Stakeholder engagement: more than a buzzword
The train has left the station; we are just a little behind. In our latest discussion with Andre Proctor, Co-Founder of Keystone Accountability, and Tom Adams, Co-Founder of 60 Decibels. We considered the elements of meaningful and practical stakeholder engagement as well as the reasons why it is not implemented to the degree required. (Watch the webinar back here.)
The term “stakeholder engagement” is becoming increasingly popular as more organisations strive to do better. However, the practice of stakeholder engagement is not yet refined enough to reach its intended goal of including the well-being of all parties affected in the decision-making process. To start, the elements of “stakeholder engagement” needs to be adequately defined to prevent it from being used as a wishy-washy term that only looks good on paper. This means that a minimum expectation needs to be put in place.
Looking at stakeholder engagement practices with a broader lens, another reason for it lagging behind is the data. According to Andre, the data required for meaningful stakeholder engagement is dominated by a handful of professional “data mystifiers”. Who are individuals acting as data gatekeepers who convolute data processes through difficult to understand jargon making it seem unattainable to others. This makes the process of creating and implementing a practical engagement plan seem more complex than it really is. To increase the implementation of meaningful stakeholder engagement practices, more organisations will need to demonstrate that stakeholder engagement is not just a matter of saying it’s being done but looking at its purpose, which is to give individuals power over the decisions that affect them.
Making stakeholder engagement practical with focused surveys
There is a misconception that stakeholder engagement requires long detailed surveys that are implemented once a year. One lean way to effectively engage with stakeholders is to frequently conduct short surveys of between five and six questions on very focused or specific topics. If such surveys are undertaken appropriately, it has the potential to gather a range of collective experiences on outcomes that are most material to those affected.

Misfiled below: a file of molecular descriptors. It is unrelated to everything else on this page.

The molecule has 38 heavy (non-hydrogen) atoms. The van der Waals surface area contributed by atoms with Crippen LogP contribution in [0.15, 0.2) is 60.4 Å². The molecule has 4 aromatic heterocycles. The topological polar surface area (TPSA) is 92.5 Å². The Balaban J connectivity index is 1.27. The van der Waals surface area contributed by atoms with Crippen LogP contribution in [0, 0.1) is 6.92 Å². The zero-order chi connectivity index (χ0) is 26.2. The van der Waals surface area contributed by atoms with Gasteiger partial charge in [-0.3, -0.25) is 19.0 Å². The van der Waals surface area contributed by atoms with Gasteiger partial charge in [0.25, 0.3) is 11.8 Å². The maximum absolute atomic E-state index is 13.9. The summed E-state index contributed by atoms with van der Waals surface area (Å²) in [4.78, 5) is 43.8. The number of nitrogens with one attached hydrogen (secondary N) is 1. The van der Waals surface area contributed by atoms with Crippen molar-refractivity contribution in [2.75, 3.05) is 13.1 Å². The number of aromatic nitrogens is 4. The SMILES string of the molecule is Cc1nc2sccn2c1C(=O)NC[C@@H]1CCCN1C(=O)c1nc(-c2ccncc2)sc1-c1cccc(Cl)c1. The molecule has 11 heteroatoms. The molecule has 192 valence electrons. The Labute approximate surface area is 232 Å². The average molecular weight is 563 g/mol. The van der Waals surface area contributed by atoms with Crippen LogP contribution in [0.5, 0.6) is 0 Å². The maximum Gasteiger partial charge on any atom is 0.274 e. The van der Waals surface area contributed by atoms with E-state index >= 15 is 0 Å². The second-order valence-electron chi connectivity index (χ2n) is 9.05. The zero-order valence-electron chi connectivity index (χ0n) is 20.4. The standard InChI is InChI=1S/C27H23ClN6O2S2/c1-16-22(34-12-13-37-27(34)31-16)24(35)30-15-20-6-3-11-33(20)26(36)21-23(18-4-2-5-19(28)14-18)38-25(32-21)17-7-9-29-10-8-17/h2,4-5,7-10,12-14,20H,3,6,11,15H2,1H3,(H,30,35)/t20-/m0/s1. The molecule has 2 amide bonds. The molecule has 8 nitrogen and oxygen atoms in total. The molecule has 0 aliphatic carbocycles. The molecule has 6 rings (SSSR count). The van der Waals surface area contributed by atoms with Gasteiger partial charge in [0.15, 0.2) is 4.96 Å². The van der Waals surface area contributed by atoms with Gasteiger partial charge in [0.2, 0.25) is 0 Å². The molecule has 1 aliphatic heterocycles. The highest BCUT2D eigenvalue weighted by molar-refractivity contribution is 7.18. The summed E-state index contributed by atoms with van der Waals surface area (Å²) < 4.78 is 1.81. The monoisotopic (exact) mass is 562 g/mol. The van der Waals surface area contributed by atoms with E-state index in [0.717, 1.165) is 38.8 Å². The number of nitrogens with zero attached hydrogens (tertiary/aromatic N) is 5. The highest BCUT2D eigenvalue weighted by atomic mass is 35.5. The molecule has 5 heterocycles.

Moreover, organisations of all sizes are able to implement focused surveys. One can either conduct the surveys yourself or hire a third-party organisation to do it for you. The most important part of the process is investing enough time and effort into the design of the surveys focussing on the “who” and “what” will be asked. Besides valuable insights, engaging with stakeholders is an effective way to manage expectations and increase communication. It opens up space for creative problem solving as more diverse experiences, and knowledge is shared within and across organisations.
As much as meaningful engagement has valuable benefits for organisations, it is not a holy grail solution to all problems; it is more a means to an end. For example, disagreements between stakeholders can occur. Here, the journey is as important as the destination and even if the road is bumpy, it can still result in valuable and meaningful insights. There are many ways to mitigate stakeholder engagement issues and use dissatisfied feedback appropriately. Typically, stakeholder feedback is interpreted by taking averages; however, using standard deviation might be more appropriate. In light of disagreements, it remains essential to track these stakeholder experiences through continuous short and focused engagements.
Overall, we need to get minimum expectations in place to raise the bar when speaking about and implementing stakeholder engagement. Meaningful engagement needs to transition from being just a buzzword to being the new norm. Although there is no one-size-fits-all solution, every organisation can take that leap forward; by conducting focussed surveys as the first step towards efficient but meaningful stakeholder engagement.
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